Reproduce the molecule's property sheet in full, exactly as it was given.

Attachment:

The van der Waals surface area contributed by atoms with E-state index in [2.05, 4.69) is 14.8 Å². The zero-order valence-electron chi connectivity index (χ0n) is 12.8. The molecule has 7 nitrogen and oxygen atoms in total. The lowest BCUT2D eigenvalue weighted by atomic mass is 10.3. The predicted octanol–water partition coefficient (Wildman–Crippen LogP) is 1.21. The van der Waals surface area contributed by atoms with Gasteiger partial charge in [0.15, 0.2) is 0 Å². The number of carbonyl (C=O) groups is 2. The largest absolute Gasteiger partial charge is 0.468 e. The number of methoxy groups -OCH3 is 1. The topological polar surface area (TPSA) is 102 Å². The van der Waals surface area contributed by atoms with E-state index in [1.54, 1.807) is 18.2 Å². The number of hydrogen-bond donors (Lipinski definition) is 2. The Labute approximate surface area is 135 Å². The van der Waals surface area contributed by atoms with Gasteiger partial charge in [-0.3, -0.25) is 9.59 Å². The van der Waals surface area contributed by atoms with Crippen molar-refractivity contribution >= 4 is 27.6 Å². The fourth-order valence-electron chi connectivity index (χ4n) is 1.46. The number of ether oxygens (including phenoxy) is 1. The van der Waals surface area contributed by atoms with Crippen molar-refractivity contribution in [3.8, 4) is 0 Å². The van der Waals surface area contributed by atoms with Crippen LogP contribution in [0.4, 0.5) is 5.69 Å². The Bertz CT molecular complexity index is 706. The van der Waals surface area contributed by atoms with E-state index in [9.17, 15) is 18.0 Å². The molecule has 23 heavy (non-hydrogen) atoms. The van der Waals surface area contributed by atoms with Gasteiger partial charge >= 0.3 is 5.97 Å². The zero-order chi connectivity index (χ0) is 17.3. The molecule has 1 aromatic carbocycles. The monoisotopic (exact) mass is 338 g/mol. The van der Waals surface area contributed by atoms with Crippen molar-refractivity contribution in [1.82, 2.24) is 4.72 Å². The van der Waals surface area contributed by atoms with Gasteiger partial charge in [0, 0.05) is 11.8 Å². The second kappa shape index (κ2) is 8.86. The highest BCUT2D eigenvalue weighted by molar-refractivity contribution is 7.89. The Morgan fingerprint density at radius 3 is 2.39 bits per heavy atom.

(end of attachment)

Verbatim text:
The van der Waals surface area contributed by atoms with E-state index in [2.05, 4.69) is 14.8 Å². The zero-order valence-electron chi connectivity index (χ0n) is 12.8. The molecule has 7 nitrogen and oxygen atoms in total. The lowest BCUT2D eigenvalue weighted by atomic mass is 10.3. The predicted octanol–water partition coefficient (Wildman–Crippen LogP) is 1.21. The van der Waals surface area contributed by atoms with Gasteiger partial charge in [0.15, 0.2) is 0 Å². The number of carbonyl (C=O) groups is 2. The largest absolute Gasteiger partial charge is 0.468 e. The number of methoxy groups -OCH3 is 1. The topological polar surface area (TPSA) is 102 Å². The van der Waals surface area contributed by atoms with E-state index in [1.54, 1.807) is 18.2 Å². The number of hydrogen-bond donors (Lipinski definition) is 2. The Labute approximate surface area is 135 Å². The van der Waals surface area contributed by atoms with Gasteiger partial charge in [-0.3, -0.25) is 9.59 Å². The van der Waals surface area contributed by atoms with Crippen molar-refractivity contribution >= 4 is 27.6 Å². The fourth-order valence-electron chi connectivity index (χ4n) is 1.46. The number of ether oxygens (including phenoxy) is 1. The van der Waals surface area contributed by atoms with Crippen molar-refractivity contribution in [3.8, 4) is 0 Å². The van der Waals surface area contributed by atoms with Crippen LogP contribution in [0.4, 0.5) is 5.69 Å². The Bertz CT molecular complexity index is 706. The van der Waals surface area contributed by atoms with E-state index in [9.17, 15) is 18.0 Å². The molecule has 23 heavy (non-hydrogen) atoms. The van der Waals surface area contributed by atoms with Gasteiger partial charge >= 0.3 is 5.97 Å². The zero-order chi connectivity index (χ0) is 17.3. The molecule has 1 aromatic carbocycles. The monoisotopic (exact) mass is 338 g/mol. The van der Waals surface area contributed by atoms with Crippen molar-refractivity contribution in [1.82, 2.24) is 4.72 Å². The van der Waals surface area contributed by atoms with Gasteiger partial charge in [0, 0.05) is 11.8 Å². The second kappa shape index (κ2) is 8.86. The highest BCUT2D eigenvalue weighted by molar-refractivity contribution is 7.89. The Morgan fingerprint density at radius 3 is 2.39 bits per heavy atom.